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January 3, 2010
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James Cameron's highly anticipated epic, “Avatar,” raises the question: Are special effects enough to launch a new era in filmmaking?

In terms of storyline, the plot offers nothing new: once again, greedy Americans are exploiting new lands for valuable resources, and disturbing the natives. The protagonist, Jake Sully (Sam Worthington), works for a big corporation but soon finds himself befriending the natives, falling in love, and growing distant from his people because he identifies with the natives' way of life more than his own.

Sound familiar? That's because this story has been recycled time and time again. We see it in our history in the settlers' treatment of Native Americans, and it is the plot of the 1990 film “Dances with Wolves.” Cameron has acknowledged Avatar's similarities to “Dances with Wolves,” which won seven Academy Awards, including Best Picture. Taking into account that Cameron's own “Titanic” won 11 Academy Awards, you can see where this is heading.

In Cameron's rendition, the natives are a species of alien called the Na'vi. Essentially, the aliens are a gimmick; aside from their sparkly blue skin, extreme height, and tails they are completely uninspired reincarnations of Native Americans. The Na'vi even dress like ­Native Americans, use bows and arrows, live in close-knit family tribes, are spiritually connected to nature, and are threatened by the imperialistic, capitalistic white men because they stand in the way of precious resources. With this story set in the future in outer space, Cameron had the opportunity to formulate truly new and creative creatures but instead opted for imitation and unoriginality.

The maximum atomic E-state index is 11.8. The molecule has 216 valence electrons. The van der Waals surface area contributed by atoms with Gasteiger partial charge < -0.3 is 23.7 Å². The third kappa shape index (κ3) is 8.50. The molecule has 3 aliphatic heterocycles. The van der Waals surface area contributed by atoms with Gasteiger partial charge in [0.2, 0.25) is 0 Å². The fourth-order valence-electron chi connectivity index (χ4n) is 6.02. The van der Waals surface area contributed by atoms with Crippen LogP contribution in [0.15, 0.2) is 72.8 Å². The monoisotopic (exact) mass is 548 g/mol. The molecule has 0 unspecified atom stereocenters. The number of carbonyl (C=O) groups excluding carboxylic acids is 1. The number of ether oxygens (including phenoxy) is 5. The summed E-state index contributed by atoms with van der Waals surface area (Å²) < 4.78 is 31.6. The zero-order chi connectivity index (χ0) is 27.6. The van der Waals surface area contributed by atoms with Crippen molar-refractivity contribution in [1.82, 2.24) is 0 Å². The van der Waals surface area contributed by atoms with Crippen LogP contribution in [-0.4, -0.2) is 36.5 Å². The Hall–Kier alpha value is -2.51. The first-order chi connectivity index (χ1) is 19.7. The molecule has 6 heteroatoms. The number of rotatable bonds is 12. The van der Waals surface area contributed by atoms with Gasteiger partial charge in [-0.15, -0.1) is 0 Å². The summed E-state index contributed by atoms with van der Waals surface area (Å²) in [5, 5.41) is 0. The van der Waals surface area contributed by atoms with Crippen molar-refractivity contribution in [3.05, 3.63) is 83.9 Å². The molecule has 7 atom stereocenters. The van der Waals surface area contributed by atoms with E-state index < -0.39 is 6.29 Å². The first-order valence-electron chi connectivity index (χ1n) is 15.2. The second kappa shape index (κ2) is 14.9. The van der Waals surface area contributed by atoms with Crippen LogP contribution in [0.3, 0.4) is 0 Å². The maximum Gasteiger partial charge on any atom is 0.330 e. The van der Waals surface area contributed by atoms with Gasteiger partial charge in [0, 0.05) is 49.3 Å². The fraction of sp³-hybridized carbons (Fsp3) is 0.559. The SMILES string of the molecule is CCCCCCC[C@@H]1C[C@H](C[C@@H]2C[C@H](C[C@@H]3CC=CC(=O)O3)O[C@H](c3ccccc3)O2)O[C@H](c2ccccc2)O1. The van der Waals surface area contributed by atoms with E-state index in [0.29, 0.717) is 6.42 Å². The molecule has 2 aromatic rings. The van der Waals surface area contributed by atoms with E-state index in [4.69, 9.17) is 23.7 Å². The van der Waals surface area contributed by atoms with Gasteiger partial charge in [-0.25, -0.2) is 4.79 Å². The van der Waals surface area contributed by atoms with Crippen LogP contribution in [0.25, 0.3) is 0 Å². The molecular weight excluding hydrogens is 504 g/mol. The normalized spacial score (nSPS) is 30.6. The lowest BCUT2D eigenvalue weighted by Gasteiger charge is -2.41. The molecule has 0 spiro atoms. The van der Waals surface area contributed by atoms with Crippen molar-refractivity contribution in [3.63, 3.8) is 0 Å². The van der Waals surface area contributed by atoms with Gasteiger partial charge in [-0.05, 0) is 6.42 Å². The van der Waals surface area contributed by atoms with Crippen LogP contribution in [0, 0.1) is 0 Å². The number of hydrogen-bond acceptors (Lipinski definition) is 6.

“Avatar” deviates from its predecessors, though, in its simplicity, character development (or lack thereof), and tone. The distinction between good and bad is riddled with clichés and one-dimensional characters that make for a predictable outcome. While the film could have emphasized Jake's moral dilemma, he actually has no trouble deciding his loyalties, showing how “Avatar” sacrifices reality and the truth about human nature for the formulaic ingredients of a feel-good audience pleaser. At the same time, Cameron spoonfeeds the audience environmental awareness and lessons on the dangers of war, making “Avatar” preachy and, at times, tedious.

Of course, the film is not without its merits. Cameron himself modestly told The New Yorker that his special effects work is “the most complicated stuff anyone's ever done.” And he has succeeded in creating a new world of sparkling colors, fantastic creatures, and breathtaking landscapes.

Does a film this unoriginal deserve the accolades it is receiving from audiences and critics alike? Is it really a breakthrough in filmmaking? Filmmaking is an art with many aspects, special effects being just one. We will see come Oscar time what the Academy thinks, and only time will tell whether “Avatar” becomes a true classic.

This work has been published in the Teen Ink monthly print magazine. This piece has been published in Teen Ink’s monthly print magazine.

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This article has 6 comments. Post your own now!

MusicLover2012 said...
Apr. 26, 2010 at 10:22 am
Someone said...
Mar. 28, 2010 at 10:51 am
I thought the movie Avatar was amazing
JacobMeeks said...
Mar. 4, 2010 at 6:43 pm
Ugh...this movie. It's basically Pocahontas with Aliens...
Karen(: This work has been published in the Teen Ink monthly print magazine. replied...
Mar. 4, 2010 at 6:53 pm
Yeah. No originality at all!
Karen(: This work has been published in the Teen Ink monthly print magazine. said...
Feb. 25, 2010 at 1:37 pm
From the author: I know this film has a lot of fans, so before one of you posts about why Avatar is so amazing, just let me say that I've heard that argument too many times and don't need to hear it again. This is simply my opinion and I have backed it up with much evidence (however, the editors took some of it out).
I explained the overwhelming critical response with: "Cameron has been working on Avatar since 1994, and it is his first feature film since Titanic, so the hyp... (more »)
Karen(: This work has been published in the Teen Ink monthly print magazine. replied...
Feb. 25, 2010 at 1:40 pm
*People who don't watch a lot of the classic and/or very acclaimed films are usually swept away by any new movies they SEE and are very easily impressed.
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